Another notable element of the guideline is the inclusion of comments regarding how useful an individual marker has been in motivating patient behavior or guiding therapy. Unfortunately, in many cases, data are lacking regarding any proof that informing patients of specific testing results actually changes patient behaviors to modify a high-risk finding. As with cost-effectiveness analyses, research targeting this aspect of prevention should also become a priority.

What are the major recommendations for screening?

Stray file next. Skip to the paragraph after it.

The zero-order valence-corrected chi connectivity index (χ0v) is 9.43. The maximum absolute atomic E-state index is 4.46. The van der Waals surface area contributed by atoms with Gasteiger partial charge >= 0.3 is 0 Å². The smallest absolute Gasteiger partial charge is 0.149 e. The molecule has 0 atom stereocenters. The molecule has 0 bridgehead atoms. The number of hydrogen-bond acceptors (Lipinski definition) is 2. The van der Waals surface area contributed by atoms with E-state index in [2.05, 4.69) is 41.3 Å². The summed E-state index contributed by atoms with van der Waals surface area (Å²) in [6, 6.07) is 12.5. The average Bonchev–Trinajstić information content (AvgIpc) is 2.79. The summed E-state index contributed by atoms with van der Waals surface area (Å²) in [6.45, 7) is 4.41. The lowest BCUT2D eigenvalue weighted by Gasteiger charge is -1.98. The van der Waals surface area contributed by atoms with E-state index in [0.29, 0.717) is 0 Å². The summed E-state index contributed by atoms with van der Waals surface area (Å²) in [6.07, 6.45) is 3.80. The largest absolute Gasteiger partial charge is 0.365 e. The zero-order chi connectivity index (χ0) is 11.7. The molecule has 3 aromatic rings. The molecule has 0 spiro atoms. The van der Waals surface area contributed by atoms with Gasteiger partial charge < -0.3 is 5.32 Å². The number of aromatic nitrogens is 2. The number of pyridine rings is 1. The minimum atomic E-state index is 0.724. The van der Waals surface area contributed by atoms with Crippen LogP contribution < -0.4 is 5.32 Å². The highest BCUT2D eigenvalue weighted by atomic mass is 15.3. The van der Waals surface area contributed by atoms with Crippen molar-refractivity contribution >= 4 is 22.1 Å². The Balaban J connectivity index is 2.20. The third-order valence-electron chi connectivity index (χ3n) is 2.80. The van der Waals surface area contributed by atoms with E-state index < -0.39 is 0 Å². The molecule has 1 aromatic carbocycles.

Defining adults as age 20 and older, the committee strongly re-endorses the concept of global risk assessment using a validated risk score as the primary approach to individual screening for cardiovascular disease (CVD). This strategy permits assignment of a category of risk to use to advise patients and recommend appropriate interventions, aligning the intensity of the intervention with the severity of risk. This emphasis on global risk assessment may not be new, but reflects the understanding that identifying the level of CVD risk is the basis for deciding on other testing. Although the Framingham Risk Score may be most appropriate for adults in the United States, all validated multivariable risk scoring systems are provided (Table 2) with active online links allowing for individual preferences and application.